In just about every mainstream movie we watch, the protagonist is faced early on with a ‘call to adventure’ — some kind of inciting incident that beckons them towards the main action of the story. But not every character readily accepts this call. Some heroes are reluctant to go on their journeys. Sometimes, they doubt their destiny for one reason or another — maybe because something in their past haunts them which discourages them from moving forward, or maybe just because their lives are perfectly comfortable and stable without adventure. But no matter the reason behind their reluctance, the call of one’s destiny is eventually too strong to be ignored.
“Amor Fati” is Latin for “Love of Fate” — it’s a philosophy — a stoic mindset — that challenges us to accept the parts of our own personal narratives which cannot be changed. It’s a way to view the world — all the pain, all the pleasure, all the good and bad — and to see the beauty in all of it, not simply as a blind acceptance of our fate, but acceptance because it is the only way our fate was destined to unravel. We celebrate the good, we learn from the bad, we grow from the pain. As the German philosopher Friedrich Nietzsche writes, “my formula for greatness in a human being is amor fati: that one wants nothing to be different, not forward, not backward, not in all eternity. Not merely bear what is necessary, […] but love it.”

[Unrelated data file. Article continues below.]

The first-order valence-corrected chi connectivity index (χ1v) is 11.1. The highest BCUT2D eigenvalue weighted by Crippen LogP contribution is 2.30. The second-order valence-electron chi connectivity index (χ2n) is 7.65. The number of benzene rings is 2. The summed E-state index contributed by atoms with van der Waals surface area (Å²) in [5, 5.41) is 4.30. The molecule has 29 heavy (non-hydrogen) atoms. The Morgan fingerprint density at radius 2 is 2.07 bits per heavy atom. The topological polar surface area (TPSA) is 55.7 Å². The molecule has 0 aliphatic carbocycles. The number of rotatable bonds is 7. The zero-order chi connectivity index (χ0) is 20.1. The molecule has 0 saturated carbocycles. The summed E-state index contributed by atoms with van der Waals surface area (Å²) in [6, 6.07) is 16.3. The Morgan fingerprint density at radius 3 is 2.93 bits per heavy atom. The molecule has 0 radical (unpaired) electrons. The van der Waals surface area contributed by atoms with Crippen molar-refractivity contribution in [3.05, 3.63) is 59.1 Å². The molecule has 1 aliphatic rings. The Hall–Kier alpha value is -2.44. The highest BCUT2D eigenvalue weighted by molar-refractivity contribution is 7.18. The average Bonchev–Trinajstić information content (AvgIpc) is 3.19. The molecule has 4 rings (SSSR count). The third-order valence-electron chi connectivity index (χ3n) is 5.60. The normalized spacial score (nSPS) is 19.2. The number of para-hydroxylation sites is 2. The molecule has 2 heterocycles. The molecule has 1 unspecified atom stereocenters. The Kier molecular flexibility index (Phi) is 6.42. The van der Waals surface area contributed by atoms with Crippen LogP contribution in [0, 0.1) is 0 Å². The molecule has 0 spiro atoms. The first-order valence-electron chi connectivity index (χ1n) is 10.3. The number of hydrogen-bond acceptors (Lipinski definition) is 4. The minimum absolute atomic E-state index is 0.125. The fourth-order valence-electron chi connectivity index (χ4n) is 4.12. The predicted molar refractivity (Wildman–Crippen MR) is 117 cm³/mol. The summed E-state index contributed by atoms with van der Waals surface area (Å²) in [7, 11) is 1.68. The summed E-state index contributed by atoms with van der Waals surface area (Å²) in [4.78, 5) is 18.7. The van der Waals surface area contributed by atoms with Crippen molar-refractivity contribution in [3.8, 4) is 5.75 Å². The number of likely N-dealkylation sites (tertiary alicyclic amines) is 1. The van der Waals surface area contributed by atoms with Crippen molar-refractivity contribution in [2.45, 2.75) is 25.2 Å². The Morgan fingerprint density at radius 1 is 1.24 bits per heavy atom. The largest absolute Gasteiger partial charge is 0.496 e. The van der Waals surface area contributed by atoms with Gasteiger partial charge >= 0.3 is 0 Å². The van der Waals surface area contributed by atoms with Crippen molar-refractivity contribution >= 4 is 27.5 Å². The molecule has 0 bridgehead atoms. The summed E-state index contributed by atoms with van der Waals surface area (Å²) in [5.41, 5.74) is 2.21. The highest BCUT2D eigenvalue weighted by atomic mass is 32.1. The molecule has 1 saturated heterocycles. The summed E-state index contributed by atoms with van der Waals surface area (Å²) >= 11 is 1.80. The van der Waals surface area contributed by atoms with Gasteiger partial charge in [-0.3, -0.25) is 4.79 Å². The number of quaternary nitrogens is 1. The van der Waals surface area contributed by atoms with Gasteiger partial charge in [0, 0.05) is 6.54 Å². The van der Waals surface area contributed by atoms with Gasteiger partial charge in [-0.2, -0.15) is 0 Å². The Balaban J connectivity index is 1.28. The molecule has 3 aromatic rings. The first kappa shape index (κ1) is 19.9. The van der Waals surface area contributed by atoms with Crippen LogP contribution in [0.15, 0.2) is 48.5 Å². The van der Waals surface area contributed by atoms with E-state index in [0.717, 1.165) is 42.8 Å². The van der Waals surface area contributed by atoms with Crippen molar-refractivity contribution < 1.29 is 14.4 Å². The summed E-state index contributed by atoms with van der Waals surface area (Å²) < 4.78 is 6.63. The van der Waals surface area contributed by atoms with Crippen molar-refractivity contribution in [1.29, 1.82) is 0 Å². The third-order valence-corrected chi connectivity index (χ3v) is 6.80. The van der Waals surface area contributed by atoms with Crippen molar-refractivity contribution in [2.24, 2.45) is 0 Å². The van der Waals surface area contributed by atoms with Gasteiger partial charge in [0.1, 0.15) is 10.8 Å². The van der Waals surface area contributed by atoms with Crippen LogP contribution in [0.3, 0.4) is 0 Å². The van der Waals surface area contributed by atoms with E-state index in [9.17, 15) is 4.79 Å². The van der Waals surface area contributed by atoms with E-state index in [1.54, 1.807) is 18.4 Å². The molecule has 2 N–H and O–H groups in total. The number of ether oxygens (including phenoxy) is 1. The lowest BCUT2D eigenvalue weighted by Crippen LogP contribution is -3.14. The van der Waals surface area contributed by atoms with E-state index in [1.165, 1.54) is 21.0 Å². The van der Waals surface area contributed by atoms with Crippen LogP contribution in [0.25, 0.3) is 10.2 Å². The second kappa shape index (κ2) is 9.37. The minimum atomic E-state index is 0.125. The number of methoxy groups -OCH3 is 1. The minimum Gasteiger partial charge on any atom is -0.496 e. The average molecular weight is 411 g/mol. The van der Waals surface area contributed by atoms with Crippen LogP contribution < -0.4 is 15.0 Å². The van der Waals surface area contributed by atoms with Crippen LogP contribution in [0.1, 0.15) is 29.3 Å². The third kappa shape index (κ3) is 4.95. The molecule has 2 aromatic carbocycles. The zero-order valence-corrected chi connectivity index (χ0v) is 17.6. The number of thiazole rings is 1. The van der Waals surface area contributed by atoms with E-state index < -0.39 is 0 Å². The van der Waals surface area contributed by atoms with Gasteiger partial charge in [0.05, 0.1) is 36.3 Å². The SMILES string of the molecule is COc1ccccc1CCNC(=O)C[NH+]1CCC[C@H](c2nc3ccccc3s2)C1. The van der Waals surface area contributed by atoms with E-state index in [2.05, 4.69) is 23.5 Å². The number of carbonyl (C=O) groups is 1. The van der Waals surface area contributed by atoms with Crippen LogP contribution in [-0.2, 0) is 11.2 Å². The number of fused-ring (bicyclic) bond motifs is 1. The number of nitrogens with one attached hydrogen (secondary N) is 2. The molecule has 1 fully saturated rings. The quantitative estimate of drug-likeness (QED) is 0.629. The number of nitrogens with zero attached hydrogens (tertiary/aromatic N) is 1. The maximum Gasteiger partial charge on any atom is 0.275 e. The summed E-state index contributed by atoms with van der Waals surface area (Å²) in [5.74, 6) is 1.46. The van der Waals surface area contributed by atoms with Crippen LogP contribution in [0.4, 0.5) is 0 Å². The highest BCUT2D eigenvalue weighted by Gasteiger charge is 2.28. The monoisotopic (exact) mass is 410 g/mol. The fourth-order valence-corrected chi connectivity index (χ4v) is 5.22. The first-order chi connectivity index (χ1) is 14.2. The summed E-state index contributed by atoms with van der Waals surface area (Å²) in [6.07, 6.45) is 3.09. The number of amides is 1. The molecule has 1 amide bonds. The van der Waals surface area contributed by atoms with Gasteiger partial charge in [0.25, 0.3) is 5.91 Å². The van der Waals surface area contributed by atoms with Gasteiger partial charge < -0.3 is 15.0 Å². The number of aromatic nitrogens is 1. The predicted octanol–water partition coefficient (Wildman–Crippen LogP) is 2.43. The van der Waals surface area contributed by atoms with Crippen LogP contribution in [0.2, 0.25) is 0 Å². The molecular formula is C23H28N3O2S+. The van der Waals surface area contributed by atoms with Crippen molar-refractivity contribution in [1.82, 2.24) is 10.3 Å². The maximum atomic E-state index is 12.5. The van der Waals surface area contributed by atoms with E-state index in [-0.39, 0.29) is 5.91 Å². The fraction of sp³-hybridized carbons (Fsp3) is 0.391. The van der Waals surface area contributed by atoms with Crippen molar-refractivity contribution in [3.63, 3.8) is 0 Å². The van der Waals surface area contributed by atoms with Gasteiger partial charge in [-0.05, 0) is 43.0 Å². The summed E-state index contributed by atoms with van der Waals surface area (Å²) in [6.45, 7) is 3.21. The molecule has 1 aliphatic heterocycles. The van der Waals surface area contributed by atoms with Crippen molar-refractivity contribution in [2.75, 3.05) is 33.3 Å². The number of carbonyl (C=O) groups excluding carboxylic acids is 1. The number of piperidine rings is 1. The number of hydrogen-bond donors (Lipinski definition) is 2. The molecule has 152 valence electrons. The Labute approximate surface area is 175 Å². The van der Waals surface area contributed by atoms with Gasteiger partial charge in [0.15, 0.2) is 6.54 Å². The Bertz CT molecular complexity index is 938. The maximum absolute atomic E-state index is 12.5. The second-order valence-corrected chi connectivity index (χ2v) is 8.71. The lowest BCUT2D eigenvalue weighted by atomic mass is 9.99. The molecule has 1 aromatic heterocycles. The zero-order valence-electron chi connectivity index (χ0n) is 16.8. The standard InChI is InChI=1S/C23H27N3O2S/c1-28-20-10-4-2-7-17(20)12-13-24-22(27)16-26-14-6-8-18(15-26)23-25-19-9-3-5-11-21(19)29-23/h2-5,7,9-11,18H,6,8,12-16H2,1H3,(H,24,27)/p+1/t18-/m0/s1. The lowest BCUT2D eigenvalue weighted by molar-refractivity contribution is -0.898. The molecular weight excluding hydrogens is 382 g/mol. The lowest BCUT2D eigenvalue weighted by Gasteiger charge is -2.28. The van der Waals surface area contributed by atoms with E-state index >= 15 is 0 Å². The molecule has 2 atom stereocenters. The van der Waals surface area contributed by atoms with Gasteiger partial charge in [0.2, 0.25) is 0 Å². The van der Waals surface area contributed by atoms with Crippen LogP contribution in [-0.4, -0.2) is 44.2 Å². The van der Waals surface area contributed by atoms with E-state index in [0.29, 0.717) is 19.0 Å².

Musically, this piece is about the inevitability of fate and the magnetic pull it has on our lives. Right from the beginning, a rigid 8th note figure entraps us and marches toward us. We’ve been chosen. Our ‘call to adventure’ is immediately sounded in the horns and grows stronger and more seductive with each repetition of the melody… but the question is: will we accept the journey?
Commissioned by the Delta Iota Chapter of Phi Mu Alpha Sinfonia for the 50th annual Spring Conference on Wind & Percussion Music at Western Michigan University.
Amor Fati (Love of Fate) premiered on April 19, 2018 at Western Michigan University (Kalamazoo, Michigan) performed by the Western Michigan University Symphonic Band conducted by Scott Boerma.
View program here.
Markowski Creative (ASCAP)
Flute 1 & 2
Oboe 1 & 2
Bassoon 1 & 2
B-flat Clarinet 1-4
B-flat Bass Clarinet
B-flat Contrabass Clarinet
Alto Saxophone 1 & 2
B-flat Trumpet 1-3
Euphonium 1 & 2
Tuba 1 & 2
Percussion 1: Glockenspiel, Chimes, Mark Tree
Percussion 2: Vibraphone, Crash Cymbal, Suspended Cymbal
Percussion 3: Marimba
Percussion 4: Three Concert Toms, Tam-Tam, Suspended Cymbal
Percussion 5: Snare Drum, One Low Concert Tom, Suspended Cymbal, Sleigh Bells
Percussion 6: Bass Drum
No known errata.